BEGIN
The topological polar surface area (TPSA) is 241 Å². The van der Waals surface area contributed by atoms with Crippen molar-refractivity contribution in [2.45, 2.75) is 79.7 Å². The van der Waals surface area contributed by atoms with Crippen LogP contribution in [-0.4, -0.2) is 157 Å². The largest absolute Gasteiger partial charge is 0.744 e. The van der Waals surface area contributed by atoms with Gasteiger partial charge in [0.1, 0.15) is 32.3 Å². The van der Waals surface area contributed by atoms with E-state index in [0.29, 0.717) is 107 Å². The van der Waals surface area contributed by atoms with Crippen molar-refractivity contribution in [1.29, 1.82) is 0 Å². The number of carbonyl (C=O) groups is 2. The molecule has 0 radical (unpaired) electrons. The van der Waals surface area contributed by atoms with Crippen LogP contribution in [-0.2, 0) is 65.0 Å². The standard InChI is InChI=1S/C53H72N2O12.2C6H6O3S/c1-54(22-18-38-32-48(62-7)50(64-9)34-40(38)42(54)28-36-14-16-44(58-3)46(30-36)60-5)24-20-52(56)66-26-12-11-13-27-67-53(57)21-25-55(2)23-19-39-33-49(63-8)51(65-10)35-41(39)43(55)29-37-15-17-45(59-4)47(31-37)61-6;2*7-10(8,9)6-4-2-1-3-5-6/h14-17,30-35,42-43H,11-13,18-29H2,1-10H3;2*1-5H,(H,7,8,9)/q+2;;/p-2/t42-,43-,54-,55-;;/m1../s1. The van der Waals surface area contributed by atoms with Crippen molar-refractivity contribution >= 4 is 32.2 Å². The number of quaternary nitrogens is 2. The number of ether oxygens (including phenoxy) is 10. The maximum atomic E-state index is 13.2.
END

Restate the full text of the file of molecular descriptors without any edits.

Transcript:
The topological polar surface area (TPSA) is 241 Å². The van der Waals surface area contributed by atoms with Crippen molar-refractivity contribution in [2.45, 2.75) is 79.7 Å². The van der Waals surface area contributed by atoms with Crippen LogP contribution in [-0.4, -0.2) is 157 Å². The largest absolute Gasteiger partial charge is 0.744 e. The van der Waals surface area contributed by atoms with Gasteiger partial charge in [0.1, 0.15) is 32.3 Å². The van der Waals surface area contributed by atoms with E-state index in [0.29, 0.717) is 107 Å². The van der Waals surface area contributed by atoms with Crippen molar-refractivity contribution in [1.29, 1.82) is 0 Å². The number of carbonyl (C=O) groups is 2. The molecule has 0 radical (unpaired) electrons. The van der Waals surface area contributed by atoms with Crippen LogP contribution in [-0.2, 0) is 65.0 Å². The standard InChI is InChI=1S/C53H72N2O12.2C6H6O3S/c1-54(22-18-38-32-48(62-7)50(64-9)34-40(38)42(54)28-36-14-16-44(58-3)46(30-36)60-5)24-20-52(56)66-26-12-11-13-27-67-53(57)21-25-55(2)23-19-39-33-49(63-8)51(65-10)35-41(39)43(55)29-37-15-17-45(59-4)47(31-37)61-6;2*7-10(8,9)6-4-2-1-3-5-6/h14-17,30-35,42-43H,11-13,18-29H2,1-10H3;2*1-5H,(H,7,8,9)/q+2;;/p-2/t42-,43-,54-,55-;;/m1../s1. The van der Waals surface area contributed by atoms with Crippen molar-refractivity contribution >= 4 is 32.2 Å². The number of quaternary nitrogens is 2. The number of ether oxygens (including phenoxy) is 10. The maximum atomic E-state index is 13.2.